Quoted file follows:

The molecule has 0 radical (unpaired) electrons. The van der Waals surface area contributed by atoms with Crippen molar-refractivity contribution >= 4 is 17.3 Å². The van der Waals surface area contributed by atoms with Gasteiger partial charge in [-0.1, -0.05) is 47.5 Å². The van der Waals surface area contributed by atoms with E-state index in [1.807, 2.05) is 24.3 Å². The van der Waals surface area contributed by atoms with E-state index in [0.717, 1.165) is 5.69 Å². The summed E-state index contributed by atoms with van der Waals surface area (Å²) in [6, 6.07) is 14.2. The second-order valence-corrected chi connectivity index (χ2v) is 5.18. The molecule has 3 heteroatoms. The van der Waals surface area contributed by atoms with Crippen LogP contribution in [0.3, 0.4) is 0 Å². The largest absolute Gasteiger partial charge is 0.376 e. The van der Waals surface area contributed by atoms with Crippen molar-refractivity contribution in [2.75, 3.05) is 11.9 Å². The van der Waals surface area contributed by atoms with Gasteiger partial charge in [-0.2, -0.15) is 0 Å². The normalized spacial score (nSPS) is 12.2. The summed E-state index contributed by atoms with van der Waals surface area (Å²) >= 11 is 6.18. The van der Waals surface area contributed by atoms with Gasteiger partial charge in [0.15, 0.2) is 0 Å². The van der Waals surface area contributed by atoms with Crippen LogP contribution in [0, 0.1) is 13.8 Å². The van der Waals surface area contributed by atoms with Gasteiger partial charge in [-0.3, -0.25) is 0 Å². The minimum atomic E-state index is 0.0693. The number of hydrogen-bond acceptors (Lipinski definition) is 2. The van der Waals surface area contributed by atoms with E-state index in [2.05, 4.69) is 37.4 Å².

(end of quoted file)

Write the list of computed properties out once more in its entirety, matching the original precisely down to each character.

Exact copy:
The molecule has 0 radical (unpaired) electrons. The van der Waals surface area contributed by atoms with Crippen molar-refractivity contribution >= 4 is 17.3 Å². The van der Waals surface area contributed by atoms with Gasteiger partial charge in [-0.1, -0.05) is 47.5 Å². The van der Waals surface area contributed by atoms with E-state index in [1.807, 2.05) is 24.3 Å². The van der Waals surface area contributed by atoms with E-state index in [0.717, 1.165) is 5.69 Å². The summed E-state index contributed by atoms with van der Waals surface area (Å²) in [6, 6.07) is 14.2. The second-order valence-corrected chi connectivity index (χ2v) is 5.18. The molecule has 3 heteroatoms. The van der Waals surface area contributed by atoms with Crippen LogP contribution in [0.3, 0.4) is 0 Å². The largest absolute Gasteiger partial charge is 0.376 e. The van der Waals surface area contributed by atoms with Crippen molar-refractivity contribution in [2.75, 3.05) is 11.9 Å². The van der Waals surface area contributed by atoms with Gasteiger partial charge in [-0.2, -0.15) is 0 Å². The normalized spacial score (nSPS) is 12.2. The summed E-state index contributed by atoms with van der Waals surface area (Å²) >= 11 is 6.18. The van der Waals surface area contributed by atoms with Gasteiger partial charge in [0.15, 0.2) is 0 Å². The van der Waals surface area contributed by atoms with Crippen LogP contribution in [0, 0.1) is 13.8 Å². The van der Waals surface area contributed by atoms with Gasteiger partial charge in [-0.3, -0.25) is 0 Å². The minimum atomic E-state index is 0.0693. The number of hydrogen-bond acceptors (Lipinski definition) is 2. The van der Waals surface area contributed by atoms with E-state index in [2.05, 4.69) is 37.4 Å².